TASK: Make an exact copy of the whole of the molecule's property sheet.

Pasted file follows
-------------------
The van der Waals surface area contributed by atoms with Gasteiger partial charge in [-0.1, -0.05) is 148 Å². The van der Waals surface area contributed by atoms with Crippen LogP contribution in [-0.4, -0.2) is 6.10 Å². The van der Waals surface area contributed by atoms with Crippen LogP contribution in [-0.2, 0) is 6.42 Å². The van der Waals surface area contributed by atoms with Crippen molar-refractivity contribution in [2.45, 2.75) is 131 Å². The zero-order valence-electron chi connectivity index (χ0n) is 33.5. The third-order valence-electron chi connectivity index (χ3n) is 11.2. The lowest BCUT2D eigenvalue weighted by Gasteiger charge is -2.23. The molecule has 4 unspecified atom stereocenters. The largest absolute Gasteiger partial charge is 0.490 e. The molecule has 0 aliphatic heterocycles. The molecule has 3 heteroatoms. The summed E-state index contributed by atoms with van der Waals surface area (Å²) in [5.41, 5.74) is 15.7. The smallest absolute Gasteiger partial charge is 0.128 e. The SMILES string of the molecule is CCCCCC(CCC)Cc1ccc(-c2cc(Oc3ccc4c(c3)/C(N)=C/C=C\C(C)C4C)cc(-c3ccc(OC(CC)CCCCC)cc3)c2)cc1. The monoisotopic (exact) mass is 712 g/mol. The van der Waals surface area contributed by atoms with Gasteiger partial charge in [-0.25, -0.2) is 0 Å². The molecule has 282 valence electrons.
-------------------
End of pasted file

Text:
The van der Waals surface area contributed by atoms with Gasteiger partial charge in [-0.1, -0.05) is 148 Å². The van der Waals surface area contributed by atoms with Crippen LogP contribution in [-0.4, -0.2) is 6.10 Å². The van der Waals surface area contributed by atoms with Crippen LogP contribution in [-0.2, 0) is 6.42 Å². The van der Waals surface area contributed by atoms with Crippen molar-refractivity contribution in [2.45, 2.75) is 131 Å². The zero-order valence-electron chi connectivity index (χ0n) is 33.5. The third-order valence-electron chi connectivity index (χ3n) is 11.2. The lowest BCUT2D eigenvalue weighted by Gasteiger charge is -2.23. The molecule has 4 unspecified atom stereocenters. The largest absolute Gasteiger partial charge is 0.490 e. The molecule has 0 aliphatic heterocycles. The molecule has 3 heteroatoms. The summed E-state index contributed by atoms with van der Waals surface area (Å²) in [5.41, 5.74) is 15.7. The smallest absolute Gasteiger partial charge is 0.128 e. The SMILES string of the molecule is CCCCCC(CCC)Cc1ccc(-c2cc(Oc3ccc4c(c3)/C(N)=C/C=C\C(C)C4C)cc(-c3ccc(OC(CC)CCCCC)cc3)c2)cc1. The monoisotopic (exact) mass is 712 g/mol. The van der Waals surface area contributed by atoms with Gasteiger partial charge in [-0.25, -0.2) is 0 Å². The molecule has 282 valence electrons.